Distracted multinomial model for corona screening at entry ports

Ramalingam Shanmugam


Background: On 24 January 2020, 1287 corona cases were noticed in Wuhan, China, causing 41 deaths. Its incubation period is at least 14 days. Now, this deadly virus has spread to other foreign countries. The prevalence of corona cases is changing daily. See for daily reports. The corona cases are mystic and nightmare to the public, health professionals, and governing agencies globally.

Methods: The Center for Disease Control (CDC) compiled in their webpage ( the number of confirmed, number of healthy, and the number of pending cases at the port of entries in United States of America (USA). These numbers are perhaps under-estimates because of inappropriate diagnostics and imprecise incubation period. To resolve the under estimating, this article, introduces a distracted multinomial model to refine the imprecise corona screening process and interpret the probability of detecting a corona case in US entry gates.

Results: An alternate expression (2) for the correlation between the corona ill and corona free cases at the USA ports of entry reveals that it was rising since 31st January 2020, reached its maximum on 5th February 2020, then declined to hit a bottom on 7th February 2020 only to rise again.

Conclusions: Most desirable is an accurate predictability of a traveller with the corona virus at the portal entry to minimize its spread. To make such prediction, a regression is necessary with involvement of covariates like age, body’s immunity level, comorbidity, and precise understanding of its incubation period. The model in this article is the starting point for further future research work.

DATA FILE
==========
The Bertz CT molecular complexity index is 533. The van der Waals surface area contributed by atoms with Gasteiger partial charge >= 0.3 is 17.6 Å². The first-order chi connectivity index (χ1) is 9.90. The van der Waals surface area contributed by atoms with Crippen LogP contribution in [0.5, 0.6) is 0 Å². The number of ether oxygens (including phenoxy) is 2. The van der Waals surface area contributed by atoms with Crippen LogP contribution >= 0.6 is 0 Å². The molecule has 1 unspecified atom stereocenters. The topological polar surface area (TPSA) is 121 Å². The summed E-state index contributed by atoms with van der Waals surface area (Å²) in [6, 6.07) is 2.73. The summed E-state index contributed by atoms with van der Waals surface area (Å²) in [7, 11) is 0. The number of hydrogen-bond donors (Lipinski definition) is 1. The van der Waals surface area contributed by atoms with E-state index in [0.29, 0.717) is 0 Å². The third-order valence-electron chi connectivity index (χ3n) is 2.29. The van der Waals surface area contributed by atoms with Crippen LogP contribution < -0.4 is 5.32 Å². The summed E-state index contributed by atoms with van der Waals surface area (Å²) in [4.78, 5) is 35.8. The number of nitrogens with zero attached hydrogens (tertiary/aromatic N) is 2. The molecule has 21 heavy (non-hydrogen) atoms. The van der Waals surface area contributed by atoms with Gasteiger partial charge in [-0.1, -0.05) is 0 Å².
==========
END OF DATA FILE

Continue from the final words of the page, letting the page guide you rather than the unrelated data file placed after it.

Conditional prediction, Inappropriate diagnostic, Multinomial frequency trend, Model, Probability indices, Prevalence of corona cases, Under-estimate

Full Text:



Habibzadeh P, Stoneman EK. The novel coronavirus: a bird’s eye view. Int J Occup Environ Med. 2020 Mar 27;11(2 April):1921-65.

Zhang Y. The Novel Coronavirus Pneumonia Emergency Response Epidemiology Team. The Epidemiological Characteristics of an Outbreak of 2019 Novel Coronavirus Diseases (COVID-19) – China, 2020. Available at:, China CDC Weekly. 2.

Zhou P, Yang XL, Wang XG, Hu B, Zhang L, Zhang W, et al. A pneumonia outbreak associated with a new coronavirus of probable bat origin. Nature. 2020 Mar;579(7798):270-3.

Heymann DL, Shindo N. COVID-19: what is next for public health?. Lancet. 2020 Feb 22;395(10224):542-5.

2019 Novel Coronavirus. Centers for Disease Control and Prevention. Available at: Accessed 11 February 2020.

Symptoms of Novel Coronavirus (2019-nCoV) | CDC, U.S. Centers for Disease Control and Prevention (CDC). Available at: Accessed 10 February 2020.

Prevention and Treatment, Centers for Disease Control and Prevention (CDC). Available at: Accessed 9 August 2019.

Prevention and Treatment. Centers for Disease Control and Prevention (CDC). Available at: Accessed 9 August 2019.

Updates on Wuhan Coronavirus (2019-nCoV) Local Situation, Available at:

National Health Commission (NCP). National Health Commission of the People's Republic of China. Available at: Accessed 10 February 2020.

Shim E, Tariq A, Choi W, Lee Y, Chowell G. Transmission potential and severity of COVID-19 in South Korea. Int J Infect Dis. 2020 Mar 18;93:339-44.

Wilder-Smith A, Freedman DO. Isolation, quarantine, social distancing and community containment: pivotal role for old-style public health measures in the novel coronavirus (2019-nCoV) outbreak. J Travel Medi. 2020 Mar;27(2):20.

Dell'Omodarme M, Prati MC. The probability of failing in detecting an infectious disease at entry points into a country. Statist Medi. 2005 Sep 15;24(17):2669-79.

Shanmugam R, Chattamvelli R. Statistics for scientists and engineers. John Wiley Press, Hoboken, NJ; 2016.

Stuart A, Ord JK. Kendall’s Advanced Theory of Statistics. In: Kendall MG, Stuart A, Ord JK. Volume 1. Oxford University Press, London. 2015.